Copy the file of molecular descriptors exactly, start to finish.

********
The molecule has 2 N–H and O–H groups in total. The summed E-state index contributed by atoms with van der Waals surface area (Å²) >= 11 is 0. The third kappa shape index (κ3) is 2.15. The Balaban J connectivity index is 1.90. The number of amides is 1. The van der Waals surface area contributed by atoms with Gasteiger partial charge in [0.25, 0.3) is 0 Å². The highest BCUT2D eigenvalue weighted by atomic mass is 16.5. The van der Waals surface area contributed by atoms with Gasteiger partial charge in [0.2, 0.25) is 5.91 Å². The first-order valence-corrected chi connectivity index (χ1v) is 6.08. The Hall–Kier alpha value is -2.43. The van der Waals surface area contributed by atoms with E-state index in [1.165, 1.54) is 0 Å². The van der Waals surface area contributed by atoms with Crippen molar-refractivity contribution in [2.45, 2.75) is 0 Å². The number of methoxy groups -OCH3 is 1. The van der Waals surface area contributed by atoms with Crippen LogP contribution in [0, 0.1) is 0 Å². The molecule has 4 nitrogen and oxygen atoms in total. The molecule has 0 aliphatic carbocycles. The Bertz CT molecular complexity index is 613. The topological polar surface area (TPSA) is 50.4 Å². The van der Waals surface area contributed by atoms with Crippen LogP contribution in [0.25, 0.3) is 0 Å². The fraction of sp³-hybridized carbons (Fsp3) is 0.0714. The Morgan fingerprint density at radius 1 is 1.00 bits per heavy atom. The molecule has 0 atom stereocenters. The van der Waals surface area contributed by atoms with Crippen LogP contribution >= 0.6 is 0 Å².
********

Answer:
The molecule has 2 N–H and O–H groups in total. The summed E-state index contributed by atoms with van der Waals surface area (Å²) >= 11 is 0. The third kappa shape index (κ3) is 2.15. The Balaban J connectivity index is 1.90. The number of amides is 1. The van der Waals surface area contributed by atoms with Gasteiger partial charge in [0.25, 0.3) is 0 Å². The highest BCUT2D eigenvalue weighted by atomic mass is 16.5. The van der Waals surface area contributed by atoms with Gasteiger partial charge in [0.2, 0.25) is 5.91 Å². The first-order valence-corrected chi connectivity index (χ1v) is 6.08. The Hall–Kier alpha value is -2.43. The van der Waals surface area contributed by atoms with E-state index in [1.165, 1.54) is 0 Å². The van der Waals surface area contributed by atoms with Crippen molar-refractivity contribution in [2.45, 2.75) is 0 Å². The number of methoxy groups -OCH3 is 1. The van der Waals surface area contributed by atoms with Crippen LogP contribution in [0, 0.1) is 0 Å². The molecule has 4 nitrogen and oxygen atoms in total. The molecule has 0 aliphatic carbocycles. The Bertz CT molecular complexity index is 613. The topological polar surface area (TPSA) is 50.4 Å². The van der Waals surface area contributed by atoms with Crippen LogP contribution in [0.25, 0.3) is 0 Å². The fraction of sp³-hybridized carbons (Fsp3) is 0.0714. The Morgan fingerprint density at radius 1 is 1.00 bits per heavy atom. The molecule has 0 atom stereocenters. The van der Waals surface area contributed by atoms with Crippen LogP contribution >= 0.6 is 0 Å².